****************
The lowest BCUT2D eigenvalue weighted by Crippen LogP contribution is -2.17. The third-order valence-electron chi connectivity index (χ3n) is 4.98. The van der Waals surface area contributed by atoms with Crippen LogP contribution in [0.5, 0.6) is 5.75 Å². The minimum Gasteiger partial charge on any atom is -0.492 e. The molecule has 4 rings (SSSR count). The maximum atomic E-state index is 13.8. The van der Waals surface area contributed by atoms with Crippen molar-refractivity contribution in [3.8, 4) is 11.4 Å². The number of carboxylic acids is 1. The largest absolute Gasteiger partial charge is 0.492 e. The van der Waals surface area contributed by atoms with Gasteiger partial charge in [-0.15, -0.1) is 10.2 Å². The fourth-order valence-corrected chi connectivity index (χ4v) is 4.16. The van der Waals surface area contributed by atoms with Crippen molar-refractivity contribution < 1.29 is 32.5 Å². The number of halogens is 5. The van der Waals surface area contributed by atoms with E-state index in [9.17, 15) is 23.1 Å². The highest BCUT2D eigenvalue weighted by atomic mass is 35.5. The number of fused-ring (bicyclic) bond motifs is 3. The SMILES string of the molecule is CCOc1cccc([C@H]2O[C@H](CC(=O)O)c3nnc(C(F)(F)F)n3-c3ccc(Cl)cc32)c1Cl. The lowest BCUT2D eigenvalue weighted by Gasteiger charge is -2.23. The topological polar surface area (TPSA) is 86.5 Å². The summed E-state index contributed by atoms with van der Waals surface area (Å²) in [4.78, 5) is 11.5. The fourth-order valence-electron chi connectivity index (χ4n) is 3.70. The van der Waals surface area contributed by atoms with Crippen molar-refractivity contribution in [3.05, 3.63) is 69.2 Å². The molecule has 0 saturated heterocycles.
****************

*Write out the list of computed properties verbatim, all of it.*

The lowest BCUT2D eigenvalue weighted by Crippen LogP contribution is -2.17. The third-order valence-electron chi connectivity index (χ3n) is 4.98. The van der Waals surface area contributed by atoms with Crippen LogP contribution in [0.5, 0.6) is 5.75 Å². The minimum Gasteiger partial charge on any atom is -0.492 e. The molecule has 4 rings (SSSR count). The maximum atomic E-state index is 13.8. The van der Waals surface area contributed by atoms with Crippen molar-refractivity contribution in [3.8, 4) is 11.4 Å². The number of carboxylic acids is 1. The largest absolute Gasteiger partial charge is 0.492 e. The van der Waals surface area contributed by atoms with Gasteiger partial charge in [-0.15, -0.1) is 10.2 Å². The fourth-order valence-corrected chi connectivity index (χ4v) is 4.16. The van der Waals surface area contributed by atoms with Crippen molar-refractivity contribution < 1.29 is 32.5 Å². The number of halogens is 5. The van der Waals surface area contributed by atoms with E-state index in [9.17, 15) is 23.1 Å². The highest BCUT2D eigenvalue weighted by atomic mass is 35.5. The number of fused-ring (bicyclic) bond motifs is 3. The SMILES string of the molecule is CCOc1cccc([C@H]2O[C@H](CC(=O)O)c3nnc(C(F)(F)F)n3-c3ccc(Cl)cc32)c1Cl. The lowest BCUT2D eigenvalue weighted by Gasteiger charge is -2.23. The topological polar surface area (TPSA) is 86.5 Å². The summed E-state index contributed by atoms with van der Waals surface area (Å²) in [4.78, 5) is 11.5. The fourth-order valence-electron chi connectivity index (χ4n) is 3.70. The van der Waals surface area contributed by atoms with Crippen molar-refractivity contribution in [3.05, 3.63) is 69.2 Å². The molecule has 0 saturated heterocycles.